“This reasoning ignores the mandate that a budget commission refuse a taxing district’s attempt to raise property taxes without a vote where that increase is not ‘clearly required for the ensuing fiscal year,’” they conclude.

Attorneys for the Indian Hill school board and school district respond that the county budget commission and the BTA have no authority to “evaluate the wisdom” of a school budget or decide whether expenditures in the budget are warranted.

They argue that the school board gave the commission a specific breakdown of the projects that would be paid for by the permanent improvement fund to be set up by moving the 1.25 inside mills, showing that the shift was “clearly required” for the capital improvements. Once that justification was made, neither the budget commission nor the BTA was permitted to make its own judgment about those expenses, they maintain.

As far as the taxpayers protest that long-term budgeting cannot be the reason for a tax increase, Indian Hill’s attorneys state in a brief to the court: “Nothing in R.C. 5705.341 prohibits the levying of funds as part of a fiscally-prudent plan, provided the levy meets other statutory requirements. That section simply requires that the ‘rate of taxation for the ensuing fiscal year is clearly required by a budget of the taxing district for political subdivision properly and lawfully adopted under this chapter[.]’ That is exactly what happened here.”

Attorneys for the Hamilton County Budget Commission also filed a short brief in the case. Making arguments similar to those from Indian Hill, they also quote the Ohio Supreme Court’s 1984 decision in Village of South Russell v. Geauga Cty. Budget Comm’n:

Under this section of the tax levy law [R.C. 5705.341], the phrase “clearly required by budget” does not require, nor grant, the authority to a budget commission to make a judgment call on the desirability of programs of the health district, or in this sense to determine the “need” of the district for the sums as set forth in the budget as submitted. The review of the budget commission of tax levies is one basically of whether there has been excessive taxation, i.e., will the tax generate more funds than shown to be needed within the budget of the district or subdivision, and whether the funds are budgeted for the appropriate purpose as voted by the electorate.

- Kathleen Maloney

Docket entries, memoranda, briefs (including amicus briefs), and other information about this case may be accessed through the case docket.

Representing Fred Sanborn, Richard Cocks, and Ruth Hubbard: Maurice Thompson, 614.340.9817

Representing the Indian Hill Board of Education and the Indian Hill Exempted Village School District: Harry Finke, 513.621.6464

Representing the Hamilton County Budget Commission: Thomas Scheve, 513.946.3049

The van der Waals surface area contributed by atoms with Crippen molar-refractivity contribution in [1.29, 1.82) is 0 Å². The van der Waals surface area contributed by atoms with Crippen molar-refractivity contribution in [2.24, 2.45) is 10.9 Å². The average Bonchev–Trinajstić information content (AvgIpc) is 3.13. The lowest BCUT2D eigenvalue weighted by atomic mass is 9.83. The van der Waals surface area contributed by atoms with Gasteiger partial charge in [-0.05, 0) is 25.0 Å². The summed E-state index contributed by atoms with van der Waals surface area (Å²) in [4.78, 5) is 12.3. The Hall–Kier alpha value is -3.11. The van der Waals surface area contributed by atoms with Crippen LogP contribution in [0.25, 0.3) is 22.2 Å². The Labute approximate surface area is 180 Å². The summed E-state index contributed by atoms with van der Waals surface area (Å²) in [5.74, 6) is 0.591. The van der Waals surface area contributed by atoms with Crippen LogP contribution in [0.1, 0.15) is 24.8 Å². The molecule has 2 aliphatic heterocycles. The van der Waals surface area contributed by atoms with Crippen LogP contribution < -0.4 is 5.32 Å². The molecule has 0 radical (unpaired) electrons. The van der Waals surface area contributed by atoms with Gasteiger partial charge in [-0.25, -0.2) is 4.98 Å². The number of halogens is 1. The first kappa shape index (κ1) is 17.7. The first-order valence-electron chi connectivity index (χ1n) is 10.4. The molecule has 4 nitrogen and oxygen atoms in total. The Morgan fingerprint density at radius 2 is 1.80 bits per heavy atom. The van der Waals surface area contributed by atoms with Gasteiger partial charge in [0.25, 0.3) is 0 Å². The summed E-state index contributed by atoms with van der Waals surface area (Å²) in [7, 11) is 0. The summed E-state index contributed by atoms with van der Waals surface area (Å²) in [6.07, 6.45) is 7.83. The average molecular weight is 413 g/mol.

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Is Regional Sewer District Permitted to Manage Stormwater?

Northeast Ohio Regional Sewer District v. Bath Township, Ohio, et al., Case no. 2013-1770
Eighth District Court of Appeals (Cuyahoga County)


Leading up to the early 1970s, the population in the Cleveland area grew and industry expanded, resulting in an increase in wastewater, problems with sewage treatment and disposal, and pollution of Lake Erie and other waterways. To address the pressing and ongoing issues, the Cuyahoga County Court of Common Pleas created a regional sewer district in 1972 to establish “‘a total waste water control system for the collection, treatment and disposal of waste water within and without the District’” by “planning, financing, constructing, operating, and controlling ‘waste water treatment and disposal facilities, major interceptor sewers, all sewer regulator systems and devices, weirs, retaining basins, storm handling facilities, and all other water pollution control facilities of the District.’”

Another court order created the sewer district’s charter in 1975. Local communities became members of the sewer district if they needed to connect to and use facilities in the district, though the district was barred from taking over local sewage collection facilities unless the district and the community agreed to it. The sewer district’s board of trustees was authorized under the charter to decide rates for sewage treatment and disposal.

In January 2010, the sewer district’s board of trustees enacted a “stormwater management code” as part of the district’s regulations. Known as Title V, the regulations created a “regional stormwater management (RSM) program” to address problems cooperatively with member communities. The regulations created a stormwater fee to fund projects for the program.